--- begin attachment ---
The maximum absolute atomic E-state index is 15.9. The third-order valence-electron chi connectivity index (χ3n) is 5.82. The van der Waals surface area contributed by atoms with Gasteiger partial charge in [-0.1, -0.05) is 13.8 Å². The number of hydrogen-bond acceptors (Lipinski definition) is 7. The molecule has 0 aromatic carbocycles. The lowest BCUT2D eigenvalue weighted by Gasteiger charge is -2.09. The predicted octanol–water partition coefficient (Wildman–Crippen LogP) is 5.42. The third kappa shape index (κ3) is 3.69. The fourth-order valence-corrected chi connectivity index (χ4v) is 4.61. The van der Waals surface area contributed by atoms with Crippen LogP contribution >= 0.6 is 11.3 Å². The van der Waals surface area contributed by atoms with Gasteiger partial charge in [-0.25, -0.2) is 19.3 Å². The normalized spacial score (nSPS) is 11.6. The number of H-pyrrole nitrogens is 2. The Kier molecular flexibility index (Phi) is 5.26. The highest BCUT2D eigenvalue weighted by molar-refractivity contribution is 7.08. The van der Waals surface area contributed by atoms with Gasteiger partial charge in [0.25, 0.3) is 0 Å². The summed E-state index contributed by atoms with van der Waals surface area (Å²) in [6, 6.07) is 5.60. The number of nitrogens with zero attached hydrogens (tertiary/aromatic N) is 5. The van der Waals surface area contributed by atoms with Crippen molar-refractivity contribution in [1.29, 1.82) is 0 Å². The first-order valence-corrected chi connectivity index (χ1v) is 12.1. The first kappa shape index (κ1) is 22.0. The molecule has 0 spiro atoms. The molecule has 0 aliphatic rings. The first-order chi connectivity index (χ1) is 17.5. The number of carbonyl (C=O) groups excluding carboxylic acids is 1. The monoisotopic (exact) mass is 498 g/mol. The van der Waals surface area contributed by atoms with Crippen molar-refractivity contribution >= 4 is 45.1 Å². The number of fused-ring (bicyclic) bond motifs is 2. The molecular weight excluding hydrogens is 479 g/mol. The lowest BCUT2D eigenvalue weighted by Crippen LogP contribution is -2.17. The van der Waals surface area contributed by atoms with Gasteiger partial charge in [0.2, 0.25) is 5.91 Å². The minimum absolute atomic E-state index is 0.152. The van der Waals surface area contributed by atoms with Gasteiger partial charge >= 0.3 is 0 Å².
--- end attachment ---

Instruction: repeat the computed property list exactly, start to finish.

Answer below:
The maximum absolute atomic E-state index is 15.9. The third-order valence-electron chi connectivity index (χ3n) is 5.82. The van der Waals surface area contributed by atoms with Gasteiger partial charge in [-0.1, -0.05) is 13.8 Å². The number of hydrogen-bond acceptors (Lipinski definition) is 7. The molecule has 0 aromatic carbocycles. The lowest BCUT2D eigenvalue weighted by Gasteiger charge is -2.09. The predicted octanol–water partition coefficient (Wildman–Crippen LogP) is 5.42. The third kappa shape index (κ3) is 3.69. The fourth-order valence-corrected chi connectivity index (χ4v) is 4.61. The van der Waals surface area contributed by atoms with Crippen LogP contribution >= 0.6 is 11.3 Å². The van der Waals surface area contributed by atoms with Gasteiger partial charge in [-0.25, -0.2) is 19.3 Å². The normalized spacial score (nSPS) is 11.6. The number of H-pyrrole nitrogens is 2. The Kier molecular flexibility index (Phi) is 5.26. The highest BCUT2D eigenvalue weighted by molar-refractivity contribution is 7.08. The van der Waals surface area contributed by atoms with Gasteiger partial charge in [0.25, 0.3) is 0 Å². The summed E-state index contributed by atoms with van der Waals surface area (Å²) in [6, 6.07) is 5.60. The number of nitrogens with zero attached hydrogens (tertiary/aromatic N) is 5. The van der Waals surface area contributed by atoms with Crippen molar-refractivity contribution in [1.29, 1.82) is 0 Å². The first-order valence-corrected chi connectivity index (χ1v) is 12.1. The first kappa shape index (κ1) is 22.0. The molecule has 0 spiro atoms. The molecule has 0 aliphatic rings. The first-order chi connectivity index (χ1) is 17.5. The number of carbonyl (C=O) groups excluding carboxylic acids is 1. The monoisotopic (exact) mass is 498 g/mol. The van der Waals surface area contributed by atoms with Crippen molar-refractivity contribution >= 4 is 45.1 Å². The number of fused-ring (bicyclic) bond motifs is 2. The molecular weight excluding hydrogens is 479 g/mol. The lowest BCUT2D eigenvalue weighted by Crippen LogP contribution is -2.17. The van der Waals surface area contributed by atoms with Gasteiger partial charge in [0.2, 0.25) is 5.91 Å². The minimum absolute atomic E-state index is 0.152. The van der Waals surface area contributed by atoms with Gasteiger partial charge >= 0.3 is 0 Å².